The James Brown estate battle is one of the more unusual and complex ones we have seen. As some may recall, his estate plan called for his music empire to be put into a charitable trust and used to help needy students. Nevertheless, the will has been the source of ongoing challenges since the musician passed away in 2006. [Read more…]
Summer usually finds teens and college students working at summer jobs, and for many, proudly pocketing their first earnings. But an interesting perspective comes from Kiplinger Retirement Report,as explained in “Seed a Roth IRA for Your Grandkids,”that grandparents can use summer earnings as a teachable moment about retirement planning. Grandparents can make contributions to a Roth IRA for their grandchildren, who can use those funds in later years to build retirement income or even purchase a home.
As an illustration, if you were to contribute $2,000 a year over four years beginning when a grandchild is 15—with a modest 6% annual rate of return—those contributions can grow to more than $143,000 by the time the grandchild is age 66.
If he or she has a summer job or works while attending school, a grandchild has most likely earned income to be able to contribute to a Roth IRA. That contribution can’t be more than he or she earned during the year or the maximum of $5,500 (in 2017 per the IRS), whichever is less. One idea is to deposit the money into the account for your grandchild and let your grandson or granddaughter hang onto his or her earnings. If she was to earn $3,500 from a summer job, then she can use it to buy a car. If you give $3,500 to the grandchild, then that money can be contributed to the Roth IRA.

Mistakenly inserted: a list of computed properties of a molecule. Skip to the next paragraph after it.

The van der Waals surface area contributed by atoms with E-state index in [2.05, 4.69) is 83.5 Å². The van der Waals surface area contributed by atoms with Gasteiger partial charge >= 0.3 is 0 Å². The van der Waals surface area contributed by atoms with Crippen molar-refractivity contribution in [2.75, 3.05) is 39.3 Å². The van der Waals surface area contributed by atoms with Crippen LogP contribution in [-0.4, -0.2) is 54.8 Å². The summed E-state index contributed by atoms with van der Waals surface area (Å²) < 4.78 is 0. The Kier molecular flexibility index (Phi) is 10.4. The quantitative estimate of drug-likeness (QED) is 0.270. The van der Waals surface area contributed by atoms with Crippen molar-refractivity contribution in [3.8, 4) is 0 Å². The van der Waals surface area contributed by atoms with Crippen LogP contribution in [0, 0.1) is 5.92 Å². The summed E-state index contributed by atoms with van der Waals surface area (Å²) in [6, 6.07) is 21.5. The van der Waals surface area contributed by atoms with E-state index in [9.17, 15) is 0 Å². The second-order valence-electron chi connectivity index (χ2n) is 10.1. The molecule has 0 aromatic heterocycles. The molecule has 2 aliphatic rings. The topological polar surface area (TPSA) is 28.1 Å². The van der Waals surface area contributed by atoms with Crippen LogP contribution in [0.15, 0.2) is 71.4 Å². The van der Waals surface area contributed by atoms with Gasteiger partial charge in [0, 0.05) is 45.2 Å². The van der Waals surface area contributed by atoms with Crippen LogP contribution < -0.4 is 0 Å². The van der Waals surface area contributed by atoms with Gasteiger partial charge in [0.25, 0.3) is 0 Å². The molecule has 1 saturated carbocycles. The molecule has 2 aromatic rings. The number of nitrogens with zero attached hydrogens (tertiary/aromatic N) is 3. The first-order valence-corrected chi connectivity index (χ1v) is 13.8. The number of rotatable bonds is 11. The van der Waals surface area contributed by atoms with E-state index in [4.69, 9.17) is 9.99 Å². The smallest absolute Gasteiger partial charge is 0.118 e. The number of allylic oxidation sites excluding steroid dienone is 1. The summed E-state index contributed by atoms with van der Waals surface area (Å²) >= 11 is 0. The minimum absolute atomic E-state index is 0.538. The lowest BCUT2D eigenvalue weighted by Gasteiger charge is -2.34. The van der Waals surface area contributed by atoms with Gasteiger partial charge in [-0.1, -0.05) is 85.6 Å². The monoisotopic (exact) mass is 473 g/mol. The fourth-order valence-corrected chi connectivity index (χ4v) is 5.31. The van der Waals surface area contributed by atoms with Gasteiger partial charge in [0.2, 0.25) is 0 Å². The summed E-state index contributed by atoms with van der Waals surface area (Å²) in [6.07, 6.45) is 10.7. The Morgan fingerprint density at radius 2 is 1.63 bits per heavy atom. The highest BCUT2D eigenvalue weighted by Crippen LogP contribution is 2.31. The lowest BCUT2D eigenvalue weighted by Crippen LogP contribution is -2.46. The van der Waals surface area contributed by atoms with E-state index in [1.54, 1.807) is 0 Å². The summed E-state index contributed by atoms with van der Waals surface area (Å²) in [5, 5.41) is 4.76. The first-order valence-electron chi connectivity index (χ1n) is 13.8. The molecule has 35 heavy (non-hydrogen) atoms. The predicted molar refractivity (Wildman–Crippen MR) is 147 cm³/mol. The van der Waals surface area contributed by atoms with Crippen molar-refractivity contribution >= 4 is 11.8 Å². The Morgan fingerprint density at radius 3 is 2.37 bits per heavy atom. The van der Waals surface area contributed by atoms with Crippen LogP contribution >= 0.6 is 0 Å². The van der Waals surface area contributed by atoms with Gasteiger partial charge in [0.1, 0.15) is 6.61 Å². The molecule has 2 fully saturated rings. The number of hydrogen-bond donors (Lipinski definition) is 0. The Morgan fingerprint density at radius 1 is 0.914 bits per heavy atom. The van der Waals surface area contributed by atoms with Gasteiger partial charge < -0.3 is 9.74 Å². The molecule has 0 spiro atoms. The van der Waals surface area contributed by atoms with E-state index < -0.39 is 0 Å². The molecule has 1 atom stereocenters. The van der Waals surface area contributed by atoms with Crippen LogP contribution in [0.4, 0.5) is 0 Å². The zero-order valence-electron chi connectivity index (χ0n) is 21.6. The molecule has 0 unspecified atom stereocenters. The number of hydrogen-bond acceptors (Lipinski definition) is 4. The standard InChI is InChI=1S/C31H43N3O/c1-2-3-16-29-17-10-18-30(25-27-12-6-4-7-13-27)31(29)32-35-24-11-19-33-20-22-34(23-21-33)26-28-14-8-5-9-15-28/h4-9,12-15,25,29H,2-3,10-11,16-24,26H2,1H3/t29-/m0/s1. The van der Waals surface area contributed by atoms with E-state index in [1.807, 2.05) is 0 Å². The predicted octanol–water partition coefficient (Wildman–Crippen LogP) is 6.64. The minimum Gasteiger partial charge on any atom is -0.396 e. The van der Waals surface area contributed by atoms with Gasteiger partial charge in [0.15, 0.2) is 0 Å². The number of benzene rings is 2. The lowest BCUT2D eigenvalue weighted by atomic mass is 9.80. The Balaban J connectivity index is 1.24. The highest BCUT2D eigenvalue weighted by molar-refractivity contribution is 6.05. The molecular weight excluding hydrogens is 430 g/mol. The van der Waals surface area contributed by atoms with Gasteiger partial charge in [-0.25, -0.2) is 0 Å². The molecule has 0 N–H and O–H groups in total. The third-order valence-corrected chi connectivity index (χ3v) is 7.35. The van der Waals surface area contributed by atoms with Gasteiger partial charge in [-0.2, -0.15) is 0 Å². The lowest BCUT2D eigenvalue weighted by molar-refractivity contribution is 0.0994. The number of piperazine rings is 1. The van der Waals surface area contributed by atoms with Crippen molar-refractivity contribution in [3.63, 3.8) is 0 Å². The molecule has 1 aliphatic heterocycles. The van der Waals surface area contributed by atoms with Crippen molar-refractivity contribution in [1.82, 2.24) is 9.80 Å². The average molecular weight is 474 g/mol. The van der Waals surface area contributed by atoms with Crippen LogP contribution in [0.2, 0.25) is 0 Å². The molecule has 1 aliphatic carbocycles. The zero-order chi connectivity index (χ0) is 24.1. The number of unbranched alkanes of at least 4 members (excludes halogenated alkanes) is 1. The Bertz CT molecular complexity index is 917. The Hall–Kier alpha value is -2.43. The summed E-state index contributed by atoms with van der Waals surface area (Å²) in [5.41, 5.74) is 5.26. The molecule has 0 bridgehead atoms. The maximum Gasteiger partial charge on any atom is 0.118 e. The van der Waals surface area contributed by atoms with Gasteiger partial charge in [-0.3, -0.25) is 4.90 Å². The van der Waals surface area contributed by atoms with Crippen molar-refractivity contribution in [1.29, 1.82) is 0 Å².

The contribution you make to your grandchild is considered a gift to the child, so be certain to arrange that with your other gifts for the year. A grandparent can give up to $14,000 per year per person, without having to file a gift tax return (or a total of $28,000 to one person from both grandparents). If you have done irrevocable trust planning to protect assets from the nursing home, however, please consult with a qualified estate planning attorney about any ramifications of making such a gift.
You can also “pre-fund” an account. However, in the event your grandchild’s job falls through or she earns less than was expected, you’ll need to make ensure the excess contribution and its earnings are withdrawn from the account before the next tax filing deadline. Until your grandchild turns 18 or 21, and depending on the laws of your state, you’ll be able to control the money, and then your grandchild will be able to use it, however he or she wants.
As always, we recommend consulting with your financial professional and/or accountant in conjunction with a qualified estate planning attorney. For more information on this and other estate planning techniques, explore our website and contact us to schedule your consultation today!
Reference: Kiplinger Retirement Report (May 2017) “Seed a Roth IRA for Your Grandkids”
For millennials, the idea of a pension plan that pays benefits from the time you retire to the day you die is an unheard-of concept. Fewer and fewer American companies offer this benefit, so if you are among those who have a defined-benefit pension, congratulations! But don’t assume the check is in the mail. A recent investigation by the Department of Labor into some of these large plans shows that more than $500 million is owed to retirees.
Kiplinger’s article, “Missing Pensions Costly to Retirees,”reports that between summer 2015 and 2016, the Labor Department investigated more than four dozen large pension plans and found staggering results: some of them are not doing a very good job of monitoring retired participants and paying benefits when they’re owed. Some plans don’t even have the names or ages of many of their participants.